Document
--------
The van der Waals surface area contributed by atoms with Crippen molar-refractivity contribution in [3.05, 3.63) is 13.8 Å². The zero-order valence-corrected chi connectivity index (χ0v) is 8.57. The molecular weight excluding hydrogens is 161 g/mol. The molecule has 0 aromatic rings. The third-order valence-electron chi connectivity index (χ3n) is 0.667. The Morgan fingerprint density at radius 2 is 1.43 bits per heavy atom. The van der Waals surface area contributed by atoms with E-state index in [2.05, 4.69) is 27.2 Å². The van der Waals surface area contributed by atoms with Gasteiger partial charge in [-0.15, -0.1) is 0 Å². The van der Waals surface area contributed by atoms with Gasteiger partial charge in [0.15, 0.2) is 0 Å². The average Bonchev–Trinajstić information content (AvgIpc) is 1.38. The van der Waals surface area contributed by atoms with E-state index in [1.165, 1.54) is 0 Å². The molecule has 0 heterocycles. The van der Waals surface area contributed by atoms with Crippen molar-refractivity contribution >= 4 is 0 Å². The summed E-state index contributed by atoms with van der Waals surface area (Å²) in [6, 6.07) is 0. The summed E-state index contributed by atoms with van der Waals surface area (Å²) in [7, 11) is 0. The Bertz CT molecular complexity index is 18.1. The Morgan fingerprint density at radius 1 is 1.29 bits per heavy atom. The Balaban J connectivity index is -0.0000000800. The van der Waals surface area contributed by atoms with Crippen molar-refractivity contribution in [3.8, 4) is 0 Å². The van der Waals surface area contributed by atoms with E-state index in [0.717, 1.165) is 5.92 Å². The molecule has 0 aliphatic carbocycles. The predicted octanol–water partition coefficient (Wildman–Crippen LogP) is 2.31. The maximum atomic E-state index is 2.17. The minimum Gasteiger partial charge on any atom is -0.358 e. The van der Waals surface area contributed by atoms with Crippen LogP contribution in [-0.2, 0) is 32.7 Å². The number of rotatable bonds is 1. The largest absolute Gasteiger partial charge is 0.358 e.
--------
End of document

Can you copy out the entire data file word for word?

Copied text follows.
The van der Waals surface area contributed by atoms with Crippen molar-refractivity contribution in [3.05, 3.63) is 13.8 Å². The zero-order valence-corrected chi connectivity index (χ0v) is 8.57. The molecular weight excluding hydrogens is 161 g/mol. The molecule has 0 aromatic rings. The third-order valence-electron chi connectivity index (χ3n) is 0.667. The Morgan fingerprint density at radius 2 is 1.43 bits per heavy atom. The van der Waals surface area contributed by atoms with E-state index in [2.05, 4.69) is 27.2 Å². The van der Waals surface area contributed by atoms with Gasteiger partial charge in [-0.15, -0.1) is 0 Å². The van der Waals surface area contributed by atoms with Gasteiger partial charge in [0.15, 0.2) is 0 Å². The average Bonchev–Trinajstić information content (AvgIpc) is 1.38. The van der Waals surface area contributed by atoms with E-state index in [1.165, 1.54) is 0 Å². The molecule has 0 heterocycles. The van der Waals surface area contributed by atoms with Crippen molar-refractivity contribution >= 4 is 0 Å². The summed E-state index contributed by atoms with van der Waals surface area (Å²) in [6, 6.07) is 0. The summed E-state index contributed by atoms with van der Waals surface area (Å²) in [7, 11) is 0. The Bertz CT molecular complexity index is 18.1. The Morgan fingerprint density at radius 1 is 1.29 bits per heavy atom. The Balaban J connectivity index is -0.0000000800. The van der Waals surface area contributed by atoms with Crippen molar-refractivity contribution in [3.8, 4) is 0 Å². The van der Waals surface area contributed by atoms with E-state index in [0.717, 1.165) is 5.92 Å². The molecule has 0 aliphatic carbocycles. The predicted octanol–water partition coefficient (Wildman–Crippen LogP) is 2.31. The maximum atomic E-state index is 2.17. The minimum Gasteiger partial charge on any atom is -0.358 e. The van der Waals surface area contributed by atoms with Crippen LogP contribution in [-0.2, 0) is 32.7 Å². The number of rotatable bonds is 1. The largest absolute Gasteiger partial charge is 0.358 e.